Virtual(ly) Black Influencers Prove Racial Capital Is Virtual, Too

Anisa Matthews
Feb 23 · 8 min read
Meet Shudu Gram — the world’s “first digital model”.

You’re scrolling through Instagram, and pause at a photo from one of your favorite fashion labels. A young, beautiful Black woman stares back at you seductively, her brown skin glistening in the sun. You marvel at her clothes that perfectly hug her symmetrical, hourglass figure and admire her taste in jewelry — wait a minute, is her palm the same color as her arm? Now that you think about it, the light against her skin is pixel-perfect, and her features look like a Barbie dolls’…

She’s not real. She’s a virtual influencer — the biggest trend in the fashion and marketing industry right now.

In a world where illusion has already overlapped with reality in the fashion, beauty, and entertainment world, marketing agencies have brought the term ‘unreal beauty’ to a whole new level with virtual modeling. According to virtualhumans.org, a website documenting the industry,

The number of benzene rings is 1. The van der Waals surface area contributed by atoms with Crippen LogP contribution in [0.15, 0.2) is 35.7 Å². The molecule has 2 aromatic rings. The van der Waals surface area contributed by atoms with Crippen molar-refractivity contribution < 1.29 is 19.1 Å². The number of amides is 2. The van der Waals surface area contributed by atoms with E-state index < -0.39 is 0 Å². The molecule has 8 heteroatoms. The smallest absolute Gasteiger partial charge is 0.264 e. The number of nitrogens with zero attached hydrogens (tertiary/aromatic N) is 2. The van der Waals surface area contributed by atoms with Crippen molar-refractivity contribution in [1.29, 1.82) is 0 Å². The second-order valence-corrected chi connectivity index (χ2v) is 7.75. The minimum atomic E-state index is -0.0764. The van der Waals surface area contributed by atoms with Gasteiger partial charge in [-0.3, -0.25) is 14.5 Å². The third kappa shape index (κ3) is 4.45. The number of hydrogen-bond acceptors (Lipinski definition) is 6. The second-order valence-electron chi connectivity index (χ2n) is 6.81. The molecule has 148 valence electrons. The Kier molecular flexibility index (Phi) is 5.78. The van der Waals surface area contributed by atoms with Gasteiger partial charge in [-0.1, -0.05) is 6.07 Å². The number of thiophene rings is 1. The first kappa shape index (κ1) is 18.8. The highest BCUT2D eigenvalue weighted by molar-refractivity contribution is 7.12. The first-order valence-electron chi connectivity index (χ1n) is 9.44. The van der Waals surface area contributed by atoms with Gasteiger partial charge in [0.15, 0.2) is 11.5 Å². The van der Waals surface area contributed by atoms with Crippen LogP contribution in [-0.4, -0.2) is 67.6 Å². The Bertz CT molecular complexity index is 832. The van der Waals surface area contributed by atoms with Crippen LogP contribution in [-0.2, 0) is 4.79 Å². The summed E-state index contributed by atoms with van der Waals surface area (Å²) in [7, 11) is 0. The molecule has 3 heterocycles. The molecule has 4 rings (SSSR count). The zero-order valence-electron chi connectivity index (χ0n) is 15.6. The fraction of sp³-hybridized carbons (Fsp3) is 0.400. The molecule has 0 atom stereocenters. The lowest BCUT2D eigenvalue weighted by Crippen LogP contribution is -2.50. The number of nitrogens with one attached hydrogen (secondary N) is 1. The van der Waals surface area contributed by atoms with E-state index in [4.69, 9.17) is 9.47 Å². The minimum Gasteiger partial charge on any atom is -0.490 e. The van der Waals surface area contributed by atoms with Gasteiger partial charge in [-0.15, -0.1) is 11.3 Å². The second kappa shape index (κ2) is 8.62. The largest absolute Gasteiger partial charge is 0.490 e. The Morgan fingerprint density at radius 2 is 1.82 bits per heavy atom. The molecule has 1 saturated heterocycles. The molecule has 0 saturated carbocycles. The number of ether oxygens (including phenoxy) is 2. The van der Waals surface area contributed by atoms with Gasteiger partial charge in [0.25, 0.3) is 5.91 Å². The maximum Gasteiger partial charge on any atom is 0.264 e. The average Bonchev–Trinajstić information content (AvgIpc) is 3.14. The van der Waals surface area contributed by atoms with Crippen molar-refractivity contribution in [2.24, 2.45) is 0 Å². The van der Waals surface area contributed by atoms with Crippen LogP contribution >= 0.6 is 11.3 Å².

“A virtual influencer is a digital character created in computer graphics software, then given a personality defined by a first-person view of the world, and made accessible on media platforms for the sake of influence.”

Lil’ Miquela, arguably the most famous virtual influencer in the U.S, had closed a $125 million investment round led by Spark Capital last January. Seemingly out of nowhere, virtual influencers have become the future of ads, fashion, and commerce. And they’re here to stay; digital humans are projected to be as commonplace as real influencers on social media.

One benefit to the virtual influencer movement is the relief it gives brands from cooperating with real influencer personalities, avoiding the scandals that typically follow. Companies can now bring in large amounts of revenue without interacting with real models. In the game of cutting corners and increasing profits, creating virtual models/influencers with high business potential and no risks (and during a pandemic!) is a no-brainer.